Degradation of TEMPO-oxidized cellulose fibers and nanofibrils by crude cellulase
- 792 Downloads
The biodegradation behavior of 2,2,6,6-tetramethylpiperidine-1-oxyl radical (TEMPO)-oxidized cellulose fibers (TOCs) suspended in water and TEMPO-oxidized cellulose nanofibrils (TOCNs) dispersed in water by a commercial crude cellulase was studied. Products crude cellulase-treated for 0–7 days were separated into water/ethanol-insoluble and -soluble fractions. Weight recovery ratios and viscosity-average degrees of polymerization of the water/ethanol-insoluble fractions clearly decreased with crude cellulase-treatment time, showing that both TOCs and TOCNs have biodegradability. Water/ethanol-soluble fractions were subjected to size-exclusion chromatography (SEC) with photodiode array (PDA) detection to obtain SEC elution patterns detected by reflective index and UV spectra of each SEC pattern elution slice. SEC–PDA and 13C-NMR analyses showed that glucuronosyl unit-containing molecules present on microfibril surfaces in TOCs and TOCNs were primarily cleaved by hydrolyzing enzymes present as contaminants in the crude cellulase to form glucuronic acid as one of the major water-soluble degradation compounds. After the glucuronosyl units in TOCs and TOCNs were degraded and removed from microfibril surfaces by the hydrolyzing enzymes, cellulose chains newly exposed on the microfibril surfaces were rapidly hydrolyzed by cellulases predominantly present in the crude cellulase to form cellobiose. Both TOCs and TOCNs having sodium carboxyl groups are thus biodegradable, but TOCN having free carboxyl groups had clearly low biodegradability by the crude cellulase. Thus, biodegradation behavior may be controllable by controlling the structure of carboxyl group counter ions in TOCs and TOCNs.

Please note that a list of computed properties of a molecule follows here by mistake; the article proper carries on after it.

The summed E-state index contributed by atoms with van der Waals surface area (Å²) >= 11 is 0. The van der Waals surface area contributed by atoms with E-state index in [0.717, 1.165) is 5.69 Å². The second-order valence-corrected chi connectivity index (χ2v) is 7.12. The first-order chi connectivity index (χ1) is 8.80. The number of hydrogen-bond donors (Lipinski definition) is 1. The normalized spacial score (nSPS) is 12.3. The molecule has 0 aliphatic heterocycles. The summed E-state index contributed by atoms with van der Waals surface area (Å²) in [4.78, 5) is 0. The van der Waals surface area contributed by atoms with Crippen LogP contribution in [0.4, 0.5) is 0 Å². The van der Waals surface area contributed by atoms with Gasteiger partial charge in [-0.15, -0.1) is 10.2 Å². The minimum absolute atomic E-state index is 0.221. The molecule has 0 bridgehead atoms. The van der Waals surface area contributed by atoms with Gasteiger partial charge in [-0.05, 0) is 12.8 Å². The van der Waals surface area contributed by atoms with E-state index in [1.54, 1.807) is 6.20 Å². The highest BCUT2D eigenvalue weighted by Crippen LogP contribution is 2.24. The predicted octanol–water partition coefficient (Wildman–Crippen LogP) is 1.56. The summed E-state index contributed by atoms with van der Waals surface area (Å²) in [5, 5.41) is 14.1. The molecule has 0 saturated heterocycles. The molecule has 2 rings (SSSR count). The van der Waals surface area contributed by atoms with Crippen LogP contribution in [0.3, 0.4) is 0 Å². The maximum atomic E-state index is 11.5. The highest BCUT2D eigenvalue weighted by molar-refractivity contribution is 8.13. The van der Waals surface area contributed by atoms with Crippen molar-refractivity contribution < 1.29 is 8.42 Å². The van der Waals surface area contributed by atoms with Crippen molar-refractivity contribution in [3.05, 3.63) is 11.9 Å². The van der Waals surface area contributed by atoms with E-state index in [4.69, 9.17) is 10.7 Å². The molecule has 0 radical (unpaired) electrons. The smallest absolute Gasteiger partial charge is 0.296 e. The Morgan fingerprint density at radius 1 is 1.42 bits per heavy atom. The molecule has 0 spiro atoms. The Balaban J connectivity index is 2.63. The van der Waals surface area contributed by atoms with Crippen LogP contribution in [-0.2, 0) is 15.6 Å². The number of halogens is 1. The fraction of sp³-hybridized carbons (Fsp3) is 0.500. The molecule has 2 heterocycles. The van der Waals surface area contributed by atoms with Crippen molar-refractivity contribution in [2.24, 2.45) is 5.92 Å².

KeywordsBiodegradation Cellulase Hydrolase Nanofibril TEMPO-oxidized cellulose
This study was supported by the Japan Society for the Promotion of Science (JSPS): Grant-in-Aid for Scientific Research S (21228007).
- Sharples A (1971) Chapter XVIII, A. Acid hydrolysis and alcoholysis. In: Bikales NM, Segal L (eds) Cellulose and cellulose derivatives part V. Wiley, USA, pp 991–1006Google Scholar